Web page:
That's where Visual Studio Tools for Office comes in. As you've seen in the previous two articles in this series, you can use Outlook as an application platform to generate alerts for your users, and you can build research panes in Excel to bring necessary information to your users without breaking them out of their workflow. This article will show you how you can stop using Word just to generate passive paper-like documents and start using the full power of the computing platform to create active documents with increased value.

The Document
This article shows how to build a simple sales report containing a chart that shows the total value of sales for each day in the reported month—but this document also contains a calendar. When the reader selects a date from the calendar, they get a data grid showing each sale for that particular day and how those sales break down into the total amount for that day in the chart. You can see the document in Figure 1.

Figure 1. The Active Document: Selecting a day from the calendar control fills the DataGrid on the right with data, and shows how the selected day's sales contributed to the total sales for the month.
To implement this functionality you have a number of options. I used a Web service that returns the sales for a particular day. The active document calls the Web service whenever the user selects a day on the calendar, and renders the results in the DataGrid control. I chose to use a Web service because a document may be widely distributed, and a Web service can be hosted on the Internet, making it available from anywhere. If you were binding directly to a SQL Server database or other data source, getting such wide-spread connectivity would be difficult. This is another (albeit simple) case where designing your applications under the principles of SOA or Software as a Service (SAAS) can have far-reaching effects.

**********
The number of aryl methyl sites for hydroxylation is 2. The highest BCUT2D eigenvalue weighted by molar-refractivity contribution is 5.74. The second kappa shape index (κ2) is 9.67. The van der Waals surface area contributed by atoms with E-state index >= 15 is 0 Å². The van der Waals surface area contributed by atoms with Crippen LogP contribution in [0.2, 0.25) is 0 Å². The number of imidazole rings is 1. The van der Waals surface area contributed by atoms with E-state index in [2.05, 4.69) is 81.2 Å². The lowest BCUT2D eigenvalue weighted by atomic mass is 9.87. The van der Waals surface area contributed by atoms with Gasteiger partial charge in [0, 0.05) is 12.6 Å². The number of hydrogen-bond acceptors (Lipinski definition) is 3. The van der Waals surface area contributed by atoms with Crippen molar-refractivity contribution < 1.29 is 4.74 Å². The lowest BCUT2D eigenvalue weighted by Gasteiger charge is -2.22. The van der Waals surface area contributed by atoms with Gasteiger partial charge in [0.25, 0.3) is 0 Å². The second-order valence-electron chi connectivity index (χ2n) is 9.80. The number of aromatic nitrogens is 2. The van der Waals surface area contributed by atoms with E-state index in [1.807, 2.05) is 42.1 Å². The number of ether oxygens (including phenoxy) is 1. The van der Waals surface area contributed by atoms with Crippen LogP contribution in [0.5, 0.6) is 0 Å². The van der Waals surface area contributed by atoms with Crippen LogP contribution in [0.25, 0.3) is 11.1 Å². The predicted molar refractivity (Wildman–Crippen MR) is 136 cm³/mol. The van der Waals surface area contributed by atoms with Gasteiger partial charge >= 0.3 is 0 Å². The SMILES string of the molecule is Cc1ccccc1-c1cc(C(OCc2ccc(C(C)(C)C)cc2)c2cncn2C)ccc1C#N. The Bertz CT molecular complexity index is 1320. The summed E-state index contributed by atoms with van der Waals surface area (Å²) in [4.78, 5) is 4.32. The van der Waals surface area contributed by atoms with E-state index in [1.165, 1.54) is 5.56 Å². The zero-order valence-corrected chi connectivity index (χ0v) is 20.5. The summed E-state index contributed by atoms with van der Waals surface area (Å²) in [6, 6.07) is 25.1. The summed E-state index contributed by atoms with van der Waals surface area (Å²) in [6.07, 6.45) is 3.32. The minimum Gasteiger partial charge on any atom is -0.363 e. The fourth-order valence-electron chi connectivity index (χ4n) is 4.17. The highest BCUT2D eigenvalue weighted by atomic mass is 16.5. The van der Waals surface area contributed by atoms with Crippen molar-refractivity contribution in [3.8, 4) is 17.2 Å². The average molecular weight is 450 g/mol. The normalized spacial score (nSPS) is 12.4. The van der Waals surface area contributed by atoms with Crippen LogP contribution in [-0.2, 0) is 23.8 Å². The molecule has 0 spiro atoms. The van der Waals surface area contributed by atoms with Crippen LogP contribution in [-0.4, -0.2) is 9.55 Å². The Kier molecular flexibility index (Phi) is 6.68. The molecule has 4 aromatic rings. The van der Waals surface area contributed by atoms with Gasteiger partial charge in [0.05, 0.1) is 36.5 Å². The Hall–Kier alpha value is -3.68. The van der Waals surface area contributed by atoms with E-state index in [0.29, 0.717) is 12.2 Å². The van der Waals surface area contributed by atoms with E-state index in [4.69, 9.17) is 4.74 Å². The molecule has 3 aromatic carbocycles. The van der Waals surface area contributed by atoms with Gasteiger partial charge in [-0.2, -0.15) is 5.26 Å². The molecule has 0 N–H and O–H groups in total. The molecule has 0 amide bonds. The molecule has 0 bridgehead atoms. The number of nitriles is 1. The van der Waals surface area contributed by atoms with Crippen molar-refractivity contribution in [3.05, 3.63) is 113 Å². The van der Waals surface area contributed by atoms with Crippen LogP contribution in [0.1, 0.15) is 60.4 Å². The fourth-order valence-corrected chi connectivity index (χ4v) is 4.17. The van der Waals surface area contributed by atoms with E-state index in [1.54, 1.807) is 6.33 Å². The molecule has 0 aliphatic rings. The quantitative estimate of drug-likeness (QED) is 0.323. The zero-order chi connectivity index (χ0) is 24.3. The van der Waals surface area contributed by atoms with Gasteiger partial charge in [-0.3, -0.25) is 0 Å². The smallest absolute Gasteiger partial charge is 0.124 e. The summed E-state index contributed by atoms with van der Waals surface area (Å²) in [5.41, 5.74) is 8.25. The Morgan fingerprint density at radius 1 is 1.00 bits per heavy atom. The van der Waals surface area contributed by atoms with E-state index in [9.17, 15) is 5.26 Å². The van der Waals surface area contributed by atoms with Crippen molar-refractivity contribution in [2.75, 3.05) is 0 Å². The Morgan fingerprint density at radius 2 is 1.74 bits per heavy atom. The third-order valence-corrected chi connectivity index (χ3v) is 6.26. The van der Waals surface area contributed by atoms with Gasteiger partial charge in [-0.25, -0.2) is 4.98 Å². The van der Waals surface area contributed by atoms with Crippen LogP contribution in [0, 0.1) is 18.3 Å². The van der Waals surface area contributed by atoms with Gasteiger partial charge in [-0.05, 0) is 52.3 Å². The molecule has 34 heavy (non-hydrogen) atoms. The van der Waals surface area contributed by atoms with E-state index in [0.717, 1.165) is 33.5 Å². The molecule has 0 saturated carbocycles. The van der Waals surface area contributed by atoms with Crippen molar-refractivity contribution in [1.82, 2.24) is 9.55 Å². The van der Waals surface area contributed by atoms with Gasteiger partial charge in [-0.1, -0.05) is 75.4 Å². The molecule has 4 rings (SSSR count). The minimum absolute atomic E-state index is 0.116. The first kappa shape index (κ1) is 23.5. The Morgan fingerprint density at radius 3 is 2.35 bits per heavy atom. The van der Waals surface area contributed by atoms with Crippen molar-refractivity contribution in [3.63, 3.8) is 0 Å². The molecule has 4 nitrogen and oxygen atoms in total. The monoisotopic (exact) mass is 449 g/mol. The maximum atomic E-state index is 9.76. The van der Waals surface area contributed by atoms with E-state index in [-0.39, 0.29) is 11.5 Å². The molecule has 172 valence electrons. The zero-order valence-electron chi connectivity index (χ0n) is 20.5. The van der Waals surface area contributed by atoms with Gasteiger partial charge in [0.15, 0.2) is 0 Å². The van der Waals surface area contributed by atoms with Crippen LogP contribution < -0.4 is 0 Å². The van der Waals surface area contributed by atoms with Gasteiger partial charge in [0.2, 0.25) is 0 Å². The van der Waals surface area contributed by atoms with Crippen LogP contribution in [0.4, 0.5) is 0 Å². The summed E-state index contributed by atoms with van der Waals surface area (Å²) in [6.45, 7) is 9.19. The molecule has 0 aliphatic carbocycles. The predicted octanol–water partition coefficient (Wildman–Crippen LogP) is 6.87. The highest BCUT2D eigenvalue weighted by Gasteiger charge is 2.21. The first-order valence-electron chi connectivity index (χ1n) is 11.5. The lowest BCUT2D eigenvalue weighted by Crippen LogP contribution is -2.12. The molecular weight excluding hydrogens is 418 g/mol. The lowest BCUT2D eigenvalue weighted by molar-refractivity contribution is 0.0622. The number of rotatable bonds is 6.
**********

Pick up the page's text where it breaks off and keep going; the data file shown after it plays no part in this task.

The next sections provide a more detailed look at the applications involved, starting with the Web service, and then exploring the document itself.

The Web Service
I used a simple ASP.NET Web service that wraps the AdventureWorks sample database that ships with SQL Server 2005. Make sure you have SQL Server 2005 and the sample database installed before continuing.

Using Visual Studio, create a new Web service in the usual way, and add a data set to it, by right clicking on the project file within the Solution Explorer, adding a new item and selecting an XSD dataset. Name the dataset Sales.xsd.

Proceed through the wizard pages until it asks you for the SQL to use to populate the dataset, then use this SQL: